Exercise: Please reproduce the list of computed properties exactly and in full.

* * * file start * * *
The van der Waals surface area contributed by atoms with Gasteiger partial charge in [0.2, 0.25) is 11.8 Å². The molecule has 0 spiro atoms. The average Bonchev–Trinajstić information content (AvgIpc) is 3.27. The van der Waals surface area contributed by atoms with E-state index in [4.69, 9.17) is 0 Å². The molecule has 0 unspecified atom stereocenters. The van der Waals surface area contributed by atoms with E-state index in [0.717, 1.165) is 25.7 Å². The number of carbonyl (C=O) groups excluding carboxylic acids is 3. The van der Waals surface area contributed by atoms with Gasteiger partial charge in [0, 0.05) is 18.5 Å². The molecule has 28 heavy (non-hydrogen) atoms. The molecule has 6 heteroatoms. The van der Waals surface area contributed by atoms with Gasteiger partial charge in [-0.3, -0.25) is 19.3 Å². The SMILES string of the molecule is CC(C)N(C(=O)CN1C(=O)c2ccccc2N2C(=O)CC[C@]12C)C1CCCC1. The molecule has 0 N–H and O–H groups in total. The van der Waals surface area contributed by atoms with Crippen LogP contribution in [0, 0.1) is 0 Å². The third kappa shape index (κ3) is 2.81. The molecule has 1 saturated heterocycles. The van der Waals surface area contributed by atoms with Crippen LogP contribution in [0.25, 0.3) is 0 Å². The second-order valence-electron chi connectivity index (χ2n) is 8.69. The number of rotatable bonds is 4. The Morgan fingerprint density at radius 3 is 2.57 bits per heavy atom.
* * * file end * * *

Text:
The van der Waals surface area contributed by atoms with Gasteiger partial charge in [0.2, 0.25) is 11.8 Å². The molecule has 0 spiro atoms. The average Bonchev–Trinajstić information content (AvgIpc) is 3.27. The van der Waals surface area contributed by atoms with E-state index in [4.69, 9.17) is 0 Å². The molecule has 0 unspecified atom stereocenters. The van der Waals surface area contributed by atoms with E-state index in [0.717, 1.165) is 25.7 Å². The number of carbonyl (C=O) groups excluding carboxylic acids is 3. The van der Waals surface area contributed by atoms with Gasteiger partial charge in [0, 0.05) is 18.5 Å². The molecule has 28 heavy (non-hydrogen) atoms. The molecule has 6 heteroatoms. The van der Waals surface area contributed by atoms with Gasteiger partial charge in [-0.3, -0.25) is 19.3 Å². The SMILES string of the molecule is CC(C)N(C(=O)CN1C(=O)c2ccccc2N2C(=O)CC[C@]12C)C1CCCC1. The molecule has 0 N–H and O–H groups in total. The van der Waals surface area contributed by atoms with Crippen LogP contribution in [0, 0.1) is 0 Å². The third kappa shape index (κ3) is 2.81. The molecule has 1 saturated heterocycles. The van der Waals surface area contributed by atoms with Crippen LogP contribution in [0.25, 0.3) is 0 Å². The second-order valence-electron chi connectivity index (χ2n) is 8.69. The number of rotatable bonds is 4. The Morgan fingerprint density at radius 3 is 2.57 bits per heavy atom.